Long tells Secretary of State media briefing on amnesty showed callous and cavalier attitude towards victims and survivors

Naomi Long justice

Alliance Leader Naomi Long MLA has told the Secretary of State the briefing to media about UK Government plans to rule out future prosecutions in Troubles-related cases showed a “callous and cavalier attitude” towards the victims and survivors of the Troubles.

Mrs Long made the comments to Brandon Lewis during a meeting today ahead of the Queen’s Speech tomorrow, when it is believed legislation will be announced on legacy cases. Last week’s briefing to press sources indicated the intention was to abandon the Stormont House Agreement in favour of a process which would prevent future prosecutions for offences committed by soldiers or terrorists before the Good Friday Agreement.

“The main consequence of such a move by the UK Government would be to deny victims the right to justice even where sufficient evidence to pursue prosecutions is available,” she said.

“Whilst we have always recognised with the passage of time justice will not be possible for many families, it is of profound concern even where it is possible the Government would seek to deny victims the right to pursue justice.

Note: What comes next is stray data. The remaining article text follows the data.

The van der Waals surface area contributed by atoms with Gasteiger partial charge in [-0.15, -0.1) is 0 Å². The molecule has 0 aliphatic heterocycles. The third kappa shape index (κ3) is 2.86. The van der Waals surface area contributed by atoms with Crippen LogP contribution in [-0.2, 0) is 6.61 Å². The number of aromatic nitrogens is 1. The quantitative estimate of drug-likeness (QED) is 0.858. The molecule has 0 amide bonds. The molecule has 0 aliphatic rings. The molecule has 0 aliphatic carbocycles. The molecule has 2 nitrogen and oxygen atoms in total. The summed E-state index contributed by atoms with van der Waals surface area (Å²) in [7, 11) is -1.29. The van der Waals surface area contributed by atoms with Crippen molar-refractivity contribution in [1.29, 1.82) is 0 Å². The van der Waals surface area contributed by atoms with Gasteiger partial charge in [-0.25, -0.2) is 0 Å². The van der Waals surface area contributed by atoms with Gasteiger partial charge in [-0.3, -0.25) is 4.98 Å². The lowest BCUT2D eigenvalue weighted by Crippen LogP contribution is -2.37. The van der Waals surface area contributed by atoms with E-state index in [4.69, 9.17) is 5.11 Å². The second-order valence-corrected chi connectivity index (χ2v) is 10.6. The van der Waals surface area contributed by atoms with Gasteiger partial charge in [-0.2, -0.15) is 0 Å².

“To effectively trail a de facto amnesty via press briefings instead of engaging directly with the families and their representatives shows a callous and cavalier attitude from the Government towards the continuing anguish and grief of many families. Whilst the Secretary of State and his officials have distanced themselves from that briefing, it is nothing short of disgraceful that part of Government would behave in such an insensitive and disrespectful manner towards victims.

“From our meeting, it is clear while the details contained in the briefing may not have emanated from the NIO and are far from fully developed, it nevertheless accurately reflected the Government’s abandonment of the Stormont House Agreement, which had the backing of both Governments and most local parties. While imperfect, we made it clear it remains in our view the most viable way forward to deal with legacy here.

“That comprehensive approach, consistent with Article 2 of the European Convention on Human Rights, treats everyone as equal under the law and does not allow anyone to escape justice on the whims of a Government who are increasingly shaping their entire approach to legacy driven by an entirely false narrative of “vexatious” prosecution of veterans.

“Furthermore, in order to deliver protection for military personnel, the Government is willing to make equivalence between soldiers and terrorists, neither of which would be held to account for their actions. That is not just offensive to victims, but also to the all those who served in the security forces with dignity and honour, and crucially, within the law.”